Looking back on those childhood memories, I can’t help but think of his recent cancer as a kind of ‘tree rot’ and recall his straightforward advice about how to deal with it. Did he ever think of his cancer that way himself? He faced his cancer straight on. Ever practical, he called Hospice himself the first time he fell out of bed. He didn’t mince words or pity himself. He prepared. Dad believed in quality of life, and not quantity.

But along with that obvious lesson, I also remember how he taught us to tell the age and quality of a good tree. My father lived for seventy-eight years. In that time, he provided us with gentle “shade,” which came in the form of his humor, his savvy, his easygoing nature, and his love for his profession. People would talk about the twinkle in his eye, and how he loved children. People enjoyed being around my dad because he made them feel good about life.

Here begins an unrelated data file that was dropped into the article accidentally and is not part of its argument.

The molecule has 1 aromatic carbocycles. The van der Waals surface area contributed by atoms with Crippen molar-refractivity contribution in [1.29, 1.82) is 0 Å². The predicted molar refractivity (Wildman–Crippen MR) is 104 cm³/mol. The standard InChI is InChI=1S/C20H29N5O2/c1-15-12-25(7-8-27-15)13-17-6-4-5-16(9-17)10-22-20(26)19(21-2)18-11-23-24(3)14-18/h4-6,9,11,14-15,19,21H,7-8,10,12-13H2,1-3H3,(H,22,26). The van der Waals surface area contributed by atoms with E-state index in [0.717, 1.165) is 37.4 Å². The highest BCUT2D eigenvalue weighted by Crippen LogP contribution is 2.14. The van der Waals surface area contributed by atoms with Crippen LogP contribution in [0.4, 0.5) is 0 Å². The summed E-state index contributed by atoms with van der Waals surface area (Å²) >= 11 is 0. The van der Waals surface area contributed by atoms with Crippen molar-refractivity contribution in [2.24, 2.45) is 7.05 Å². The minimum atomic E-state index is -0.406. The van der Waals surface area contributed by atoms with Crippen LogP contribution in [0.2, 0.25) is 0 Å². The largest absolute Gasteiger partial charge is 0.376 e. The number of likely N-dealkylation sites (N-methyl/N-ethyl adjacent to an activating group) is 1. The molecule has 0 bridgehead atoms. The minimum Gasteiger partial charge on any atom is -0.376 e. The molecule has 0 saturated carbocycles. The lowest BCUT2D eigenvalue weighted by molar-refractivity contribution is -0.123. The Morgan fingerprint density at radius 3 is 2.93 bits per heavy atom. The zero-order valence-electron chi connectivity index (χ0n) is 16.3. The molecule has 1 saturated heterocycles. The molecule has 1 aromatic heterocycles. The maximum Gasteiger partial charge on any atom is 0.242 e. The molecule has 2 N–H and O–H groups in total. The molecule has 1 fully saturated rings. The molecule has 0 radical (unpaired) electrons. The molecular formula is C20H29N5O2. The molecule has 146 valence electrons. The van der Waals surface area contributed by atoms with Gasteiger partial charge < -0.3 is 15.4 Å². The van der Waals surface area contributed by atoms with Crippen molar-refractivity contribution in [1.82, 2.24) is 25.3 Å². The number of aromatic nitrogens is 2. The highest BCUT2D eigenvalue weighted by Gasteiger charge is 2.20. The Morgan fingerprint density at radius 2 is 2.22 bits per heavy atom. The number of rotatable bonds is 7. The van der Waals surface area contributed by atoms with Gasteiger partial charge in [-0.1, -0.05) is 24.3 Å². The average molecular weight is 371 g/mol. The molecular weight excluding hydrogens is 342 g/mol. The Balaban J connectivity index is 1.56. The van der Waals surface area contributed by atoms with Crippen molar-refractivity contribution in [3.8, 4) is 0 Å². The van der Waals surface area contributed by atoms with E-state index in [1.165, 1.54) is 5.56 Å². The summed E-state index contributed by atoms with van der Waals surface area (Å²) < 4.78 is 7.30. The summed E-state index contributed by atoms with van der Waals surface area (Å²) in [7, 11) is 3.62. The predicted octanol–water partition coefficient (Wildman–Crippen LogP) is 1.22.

I noticed that my father had deep roots for family, but had a independent  streak in him, too. He was sturdy, able to survive in all kinds of situations; sometimes he went against leadership when he believed he was right. He didn’t back down. He would rather resign a position than go back on the rights promised to him. He did that once in local politics. I admired him for that. He knew himself well enough to run a business, to make it succeed, and to develop other interests in his life, which became his avocation. He always took chances and dreamed big.

So, these days when I envision my father’s life, I always think of the trees he loved so much. We had one large tree in our backyard. In that tree, Dad built us a tree house that became the envy of all the kids in the neighborhood. It was high in the tree with a sturdy base, a roof, and a small section where a tree trunk came through. He covered that with a flat piece of wood that served as a shelf for food.